Project South and a coalition of immigrant rights groups are calling for the closure of three ICE facilities in Georgia—Stewart Detention Center, Atlanta City Detention Center and Irwin County Detention Center—after two immigrants died last week at Stewart and ACDC.
Jean Carlos Jimenez-Joseph hanged himself on May 15 after 19 days in solitary confinement at Stewart. The next day, Atul Kumar Babubhai Patel, 58, died in ICE custody at Grady Memorial Hospital, where he’d been taken from ACDC. ICE has said the death was from complications from congestive heart failure.
The deaths follow a May 12 ruling from a federal judge allowing ICE to force-feed an imprisoned immigrant, Vitaly Novikov on a hunger strike at Stewart.
Azadeh Shahshahani, Project South’s legal and advocacy director, said in an email that Project South has called on Atlanta Mayor Kasim Reed to shut down ACDC and coalition partners have contacted the Stewart County commissioners. The other coalition members are: Georgia Detention Watch, the Georgia Latino Alliance for Human Rights, Black Alliance for Just Immigration and the Detention Watch Network.
“We will continue to follow up,” Shashahani said.
The deaths “are an unfortuntate illustration of the poor medical treatment, misuse of isolation, deplorable health conditions and the unnecessary detention of persons looking for a place of refuge,” said Adelina Nicholls, executive director of Georgia Latino Alliance for Human Rights, in an announcement.
The coalition also is calling on ICE to end all contracts with the city of Atlanta and Stewart and Irwin counties.
Stewart, the second-largest immigrant detention center in the country, is run by Corrections Corporation of America, which recently rebranded as CoreCivic. Irwin is run by another private prison operator, LaSalle Corrections, while ACDC is run by the city of Atlanta.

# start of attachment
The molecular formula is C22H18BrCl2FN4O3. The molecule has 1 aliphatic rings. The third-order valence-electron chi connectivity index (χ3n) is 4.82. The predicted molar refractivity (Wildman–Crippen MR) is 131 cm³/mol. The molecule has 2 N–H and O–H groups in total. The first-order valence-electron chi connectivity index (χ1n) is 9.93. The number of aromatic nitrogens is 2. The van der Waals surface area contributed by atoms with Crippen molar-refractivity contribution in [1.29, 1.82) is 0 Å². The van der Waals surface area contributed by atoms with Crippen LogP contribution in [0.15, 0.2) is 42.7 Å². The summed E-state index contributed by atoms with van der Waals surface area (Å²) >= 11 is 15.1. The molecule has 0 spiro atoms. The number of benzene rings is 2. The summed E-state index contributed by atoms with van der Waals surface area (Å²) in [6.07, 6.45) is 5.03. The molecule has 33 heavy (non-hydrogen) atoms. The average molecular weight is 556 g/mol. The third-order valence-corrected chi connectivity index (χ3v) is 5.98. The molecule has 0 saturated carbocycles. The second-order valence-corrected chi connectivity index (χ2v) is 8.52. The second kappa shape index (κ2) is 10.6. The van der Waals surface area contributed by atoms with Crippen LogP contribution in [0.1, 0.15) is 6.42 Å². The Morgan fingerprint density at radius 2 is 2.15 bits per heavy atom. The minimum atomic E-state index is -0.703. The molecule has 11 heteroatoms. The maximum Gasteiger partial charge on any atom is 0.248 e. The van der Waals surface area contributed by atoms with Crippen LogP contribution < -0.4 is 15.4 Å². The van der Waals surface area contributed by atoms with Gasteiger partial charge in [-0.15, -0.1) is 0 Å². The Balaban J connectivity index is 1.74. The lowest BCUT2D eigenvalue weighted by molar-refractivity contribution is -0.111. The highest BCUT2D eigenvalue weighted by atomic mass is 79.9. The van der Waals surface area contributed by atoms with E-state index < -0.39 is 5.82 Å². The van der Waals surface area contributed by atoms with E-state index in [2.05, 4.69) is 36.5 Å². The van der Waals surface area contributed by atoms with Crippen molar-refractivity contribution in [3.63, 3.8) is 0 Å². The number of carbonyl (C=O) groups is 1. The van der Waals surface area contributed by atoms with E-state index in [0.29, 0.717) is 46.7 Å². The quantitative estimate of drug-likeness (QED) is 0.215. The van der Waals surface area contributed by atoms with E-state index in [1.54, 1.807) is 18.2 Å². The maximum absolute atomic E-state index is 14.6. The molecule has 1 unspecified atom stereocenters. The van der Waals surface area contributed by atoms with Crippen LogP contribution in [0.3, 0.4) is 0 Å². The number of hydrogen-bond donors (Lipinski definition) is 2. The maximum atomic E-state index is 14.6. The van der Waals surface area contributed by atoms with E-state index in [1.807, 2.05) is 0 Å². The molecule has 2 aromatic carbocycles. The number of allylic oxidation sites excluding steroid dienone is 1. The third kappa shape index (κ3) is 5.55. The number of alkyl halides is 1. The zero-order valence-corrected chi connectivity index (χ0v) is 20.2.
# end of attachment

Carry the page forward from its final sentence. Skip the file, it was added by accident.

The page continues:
Project South released a report earlier this month that also called for shutting down the Stewart and Irwin county facilities.
“Georgia immigration detention centers are rife with human rights abuses including the rampant use of solitary confinement, minimal access to mental health care, and inedible food,” Shahshahani said.
The group’s report said detention conditions “should not amount to punishment” since immigration detention is civil, not criminal. It described “deplorable” conditions including tainted water, poor treatment by guards and labor for $1 a day. Lack of access to phones, lawyers and legal materials, and violations of due process rights were other top issues.
It recommended that ICE “hold contract facilities accountable for not complying with ICE standards.” Corrections Corporation of America has a $48 million annual contract with ICE, according to the report.
The report was co-authored by Penn State Law School’s Center for Immigrants’ Rights Clinic. Volunteer lawyers, law students and interpreters for Project South interviewed 83 current and former detainees at Stewart and Irwin, while Penn State law students surveyed 14 lawyers with clients at the facilities.
ICE spokesperson Bryan Cox said in an email that the report was based “almost entirely on anonymous, undated allegations,” and that Stewart and Irwin counties comply with ICE’s detention standards.
The two immigrants who died were the first deaths in ICE custody in more than six years, he added.